Like any other product, if you want to sell something, you need to have something that people want to buy. So, the obvious question is: how you create write a book that sells?
Here are five steps to follow, which sadly, many new writers ignore.
Read before you write
This may be the most important step in the list. Read other writers. Read anything and everything to find out what you think is good and what isn’t. Read different genres and multiple authors, both established and new. Learn and absorb what you think makes certain writers “good”. Reading the works of these writers will provide you with the skills to write well. Reading published books (especially best-sellers) will inform you of what’s working for specific audiences (including your proposed target audience). That way you can figure out how to write for those readers.
Read carefully. Look at a writer’s content, style, and technique. Read to gain an understanding of what’s already in the marketplace, and determine whether what you want to write will fit in. If you need to, read particular books more than once. Use these second readings for further analysis of structure, organization, and presentation.
But bottom line: Learn, don’t imitate.
Write for your target market
If you’re going to write books that sell, you need to choose, learn about, and write for a target market. Likewise, if you have a particular publisher in mind, you need to know what’s on that publisher’s book list in your genre. Learn what’s selling, who the authors are, and read those books. Then, your writing needs be consistent with those authors, and needs to fit that publisher’s guidelines.
Write for yourself
This may sound like a contradiction of Step 2, but it isn’t. For commercial success, you certainly have to write for your target market. But for personal satisfaction, you need to write for yourself. Believe it or not, the demands or requirements of these two “markets” can actually be complimentary.
If you write solely for the marketplace, your work may seem like a knockoff. However, when you write from within (including having learned from Step 2), you’ll usually add personal touches or experiences that make the book more alive—and make it yours alone.
Bottom line: Don’t try to fake it. Write for a genre or niche that you know about, understand, love, or love reading about. It’ll show. And then, keep writing.
If you don’t know how to write, learn
Just because you’re an avid reader doesn’t mean that you’ll be a publishable writer, especially the first time out. Learning how to write well isn’t something that happens overnight or in a vacuum.
There are now so many resources available for aspiring writers. There are dozens and dozens of how-to books and online sources that cover almost every aspect of writing. There are also a wide variety of magazines and newsletters available.
You can sign up for workshops, seminars, and adult education courses at community colleges. There are also more-formal degree programs at universities that you can enroll in. In addition to the education you get through any of these, you’ll also get to mingle with other aspiring authors, with whom you can share critiques and start a support group.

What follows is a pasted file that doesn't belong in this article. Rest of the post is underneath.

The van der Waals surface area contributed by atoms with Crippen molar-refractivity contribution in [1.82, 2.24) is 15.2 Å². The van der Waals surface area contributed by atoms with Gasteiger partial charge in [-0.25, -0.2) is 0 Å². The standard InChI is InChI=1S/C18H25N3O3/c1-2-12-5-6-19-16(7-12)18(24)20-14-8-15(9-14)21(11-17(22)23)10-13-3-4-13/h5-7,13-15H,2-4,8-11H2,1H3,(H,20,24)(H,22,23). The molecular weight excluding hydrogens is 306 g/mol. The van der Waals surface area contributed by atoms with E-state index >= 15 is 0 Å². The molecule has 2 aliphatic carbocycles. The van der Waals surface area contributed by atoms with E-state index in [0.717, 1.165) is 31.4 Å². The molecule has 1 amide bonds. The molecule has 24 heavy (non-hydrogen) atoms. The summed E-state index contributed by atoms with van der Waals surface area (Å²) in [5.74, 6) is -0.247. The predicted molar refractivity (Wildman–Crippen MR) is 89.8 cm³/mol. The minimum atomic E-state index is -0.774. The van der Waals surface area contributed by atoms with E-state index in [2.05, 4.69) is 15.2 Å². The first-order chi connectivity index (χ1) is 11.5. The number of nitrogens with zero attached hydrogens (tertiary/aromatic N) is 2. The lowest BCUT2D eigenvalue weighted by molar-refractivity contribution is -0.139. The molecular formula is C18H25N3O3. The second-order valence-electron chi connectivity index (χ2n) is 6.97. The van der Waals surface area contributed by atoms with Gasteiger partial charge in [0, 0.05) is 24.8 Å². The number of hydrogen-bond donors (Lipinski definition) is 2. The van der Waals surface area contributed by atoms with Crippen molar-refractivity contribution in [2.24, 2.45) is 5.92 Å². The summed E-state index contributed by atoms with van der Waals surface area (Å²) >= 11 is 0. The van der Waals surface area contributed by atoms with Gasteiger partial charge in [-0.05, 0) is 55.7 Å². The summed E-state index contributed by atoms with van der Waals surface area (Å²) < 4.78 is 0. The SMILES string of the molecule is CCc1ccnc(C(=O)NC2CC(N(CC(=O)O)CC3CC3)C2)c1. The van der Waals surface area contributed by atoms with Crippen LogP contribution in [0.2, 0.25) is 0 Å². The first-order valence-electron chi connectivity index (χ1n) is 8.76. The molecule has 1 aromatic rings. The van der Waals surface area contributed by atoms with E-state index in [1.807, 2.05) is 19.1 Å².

There are also specific writers conferences and support groups, which may be useful for meeting other writers, as well as potential agents and editors. You’ll also usually get to hear about various writing techniques and learn about other writers’ successes and failures.
Bottom line: The above are certainly good investments in your writing, but nothing beats actually putting down words in your own voice (not a modeled one) and getting critiqued by professionals (like agents, editors and publishers)—at the right time.
Perfect your product
Okay. You’ve dotted your last ‘i’, crossed your last ‘t’, and inserted your last period. It’s now time to publish your masterpiece, right? Sorry, that’s a No.
Yes, it’s been a lot of work (e.g., research) and taken a lot of time (maybe even “blood, sweat and tears”). But writing is only one step in this challenging process. Like any good manufactured product, your manuscript needs to go through Quality Assurance before it goes to market. Skip this step and you may be a very disappointed aspiring author.
This next step is called self-editing. Your first draft will almost always be nothing more than a rough draft. Like a piece of wood, it needs to be honed and polished before it’s called furniture.
Never, never, never send an agent or a publisher a rough draft. That immediately marks you as an amateur.
Set aside your first (or previous) draft for at least a few weeks. Each time you pick it up, you’ll find typos, poor grammar, inconsistent flow, needs for improved structural or organization design, etc. Fix those before ever thinking about sending your work to someone. That includes an editor, agent, or publisher.
If you follow these steps, you’ll be on your way to writing a book that sells. The return on your investment in reading a few how-to books, taking a few classes, attending a few appropriate conferences, and/or joining a support group to get a manuscript critiqued, will be well worth it.
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